History of Georgia
Between the fifth millennium B.C. and modern times, Georgia experienced numerous invasions and migrations from both the west and the east. Early on, Georgia was dominated culturally and politically by Greece and Persia. The Caucasus region was conquered by the Romans in 66 A.D. and remained under Roman control for 400 years. The Byzantine Empire also exerted a strong cultural influence, as did Islam with the invasions of the Arabs in the seventh century.
Between the 11th and 13th centuries, Georgia experienced a Golden Age of cultural, political and military ascendancy. This period came to an end in the 14th century with the invasions of the Mongols and the Persians. Russia annexed Georgia in 1801 and maintained control until 1918 when Georgia broke from Russia to form an independent state. However, in 1921 the Red Army invaded and Georgia became part of the Soviet Union.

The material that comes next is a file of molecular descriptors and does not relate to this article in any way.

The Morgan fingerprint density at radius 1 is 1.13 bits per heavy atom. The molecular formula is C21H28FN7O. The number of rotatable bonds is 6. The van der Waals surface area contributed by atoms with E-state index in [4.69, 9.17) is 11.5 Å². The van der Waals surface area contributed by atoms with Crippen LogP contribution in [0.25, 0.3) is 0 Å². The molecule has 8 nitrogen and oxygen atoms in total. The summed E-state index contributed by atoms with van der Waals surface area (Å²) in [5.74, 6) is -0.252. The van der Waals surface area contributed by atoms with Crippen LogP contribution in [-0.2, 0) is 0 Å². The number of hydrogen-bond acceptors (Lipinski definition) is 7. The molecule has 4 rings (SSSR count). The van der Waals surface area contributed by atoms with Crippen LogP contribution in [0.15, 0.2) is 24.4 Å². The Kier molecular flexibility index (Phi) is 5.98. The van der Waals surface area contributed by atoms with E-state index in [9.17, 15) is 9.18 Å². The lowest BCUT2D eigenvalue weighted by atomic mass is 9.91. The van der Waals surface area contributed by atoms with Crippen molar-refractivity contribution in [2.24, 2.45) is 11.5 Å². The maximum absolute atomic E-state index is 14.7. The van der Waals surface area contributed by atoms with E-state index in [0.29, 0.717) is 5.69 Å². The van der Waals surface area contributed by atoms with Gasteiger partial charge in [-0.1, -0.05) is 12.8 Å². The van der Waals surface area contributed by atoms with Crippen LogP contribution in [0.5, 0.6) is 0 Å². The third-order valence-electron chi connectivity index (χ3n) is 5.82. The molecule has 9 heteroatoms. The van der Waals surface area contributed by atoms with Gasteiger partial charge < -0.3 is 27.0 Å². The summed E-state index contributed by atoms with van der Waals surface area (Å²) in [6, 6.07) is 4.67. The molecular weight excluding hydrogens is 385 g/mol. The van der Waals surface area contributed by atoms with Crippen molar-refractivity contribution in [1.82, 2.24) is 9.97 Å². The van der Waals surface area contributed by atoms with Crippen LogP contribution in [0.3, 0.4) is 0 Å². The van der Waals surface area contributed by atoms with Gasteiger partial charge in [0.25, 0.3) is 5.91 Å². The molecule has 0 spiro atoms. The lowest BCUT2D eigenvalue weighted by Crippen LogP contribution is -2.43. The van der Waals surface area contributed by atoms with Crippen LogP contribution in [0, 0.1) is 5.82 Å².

In 1936 Georgia was recognized as one of the 15 republics of the Soviet Union; however, it had little opportunity for self-rule. Under Stalin, a Georgian by birth, Georgian citizens experienced harsh repression of their rights and freedoms.
During the breakup of the Soviet Union in 1991, Georgia declared itself an independent state once again. In 1992 Georgia became a member of the United Nations and in 1995 Georgia's constitution was adopted and presidential elections were held. Today, although Georgia still faces many economic, political, and social challenges, it is an independent nation with a proud history and a rich culture.